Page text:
On national security, Brian Katulis says progressives need a story to tell, and Matt Yglesias says they need some confidence. On climate change I'd make basically the same points: the progressive line is too much prose and too little poetry, and it's delivered from a defensive posture. I liked Bill Richardson's energy plan, but every time he launched into his list, christ ... cap-and-trade of X percent, fuel economy of Y percent, appliance efficiency of Zzzz ...
To the extent one hears a tune through the notes, the mood is melancholy. Brothers and sisters, we must sacrifice. It's time to pay more for what you use, on behalf of brown people far away and your distant descendents. Won't you send your check today? I guess so, say majorities, dutifully. They don't mean it.
How about a little swagger? How about tapping into some American archetypes? A little bold leadership mixed with steely-eyed determination, flavored with can-do entrepreneurialism and topped with a soupçon of exceptionalist triumphalism. Now that's good eatin'! How about we get excited about doing this? It's the No. 1 task that needs doing in the world right now, and who better than us to kick its ass? When did we become a nation of uptight weenies? Why don't we stride out and slay monsters anymore? People are tired of cowering at home in front of the tv and taking their shoes off at the airport. This old rig's still got some juice -- let's fire it up and go conquer something. Even now, we've got the smarts and the money no one else has got. This time, instead of conquering a country or an army we can conquer a bitch of a problem.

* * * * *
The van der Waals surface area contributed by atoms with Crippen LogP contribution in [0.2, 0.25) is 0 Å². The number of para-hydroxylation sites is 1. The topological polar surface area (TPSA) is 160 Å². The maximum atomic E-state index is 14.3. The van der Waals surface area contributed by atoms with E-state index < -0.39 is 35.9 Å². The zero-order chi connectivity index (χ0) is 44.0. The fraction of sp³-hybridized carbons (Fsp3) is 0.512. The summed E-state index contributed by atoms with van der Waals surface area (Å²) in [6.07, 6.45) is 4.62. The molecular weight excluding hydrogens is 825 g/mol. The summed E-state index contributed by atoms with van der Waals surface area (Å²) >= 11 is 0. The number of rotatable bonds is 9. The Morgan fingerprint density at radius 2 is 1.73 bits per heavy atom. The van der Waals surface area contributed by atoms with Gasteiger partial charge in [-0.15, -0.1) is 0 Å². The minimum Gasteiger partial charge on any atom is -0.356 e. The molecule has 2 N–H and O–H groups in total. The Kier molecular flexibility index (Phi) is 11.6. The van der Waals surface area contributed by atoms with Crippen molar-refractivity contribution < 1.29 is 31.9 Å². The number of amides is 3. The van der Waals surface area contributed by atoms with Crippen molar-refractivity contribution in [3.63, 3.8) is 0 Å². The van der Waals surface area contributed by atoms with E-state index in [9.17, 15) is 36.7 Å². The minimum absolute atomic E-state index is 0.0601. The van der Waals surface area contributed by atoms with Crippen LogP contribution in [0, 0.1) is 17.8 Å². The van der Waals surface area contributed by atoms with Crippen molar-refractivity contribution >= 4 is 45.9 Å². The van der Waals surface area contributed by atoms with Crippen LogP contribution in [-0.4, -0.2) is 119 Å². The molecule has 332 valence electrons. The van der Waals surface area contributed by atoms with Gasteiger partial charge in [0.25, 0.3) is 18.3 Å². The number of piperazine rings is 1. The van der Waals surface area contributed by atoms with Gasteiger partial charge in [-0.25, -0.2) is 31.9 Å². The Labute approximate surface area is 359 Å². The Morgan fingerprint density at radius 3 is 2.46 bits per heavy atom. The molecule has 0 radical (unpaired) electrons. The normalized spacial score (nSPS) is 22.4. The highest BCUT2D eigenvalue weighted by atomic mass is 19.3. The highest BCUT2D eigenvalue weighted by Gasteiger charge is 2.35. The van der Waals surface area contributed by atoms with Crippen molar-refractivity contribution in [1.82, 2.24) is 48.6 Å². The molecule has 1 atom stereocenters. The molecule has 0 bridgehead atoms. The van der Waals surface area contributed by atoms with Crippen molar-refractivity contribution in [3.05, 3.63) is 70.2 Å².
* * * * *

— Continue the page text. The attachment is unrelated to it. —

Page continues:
To deliver a story about climate change that intrigues and challenges and galvanizes, the candidates need to really believe that this is a necessary and a great undertaking. They need to believe that it will ennoble and enrich us, that it will make us a nation of history once again. We've become so small. This is how we can become large again -- large of ambition and spirit. Say it like you mean it.
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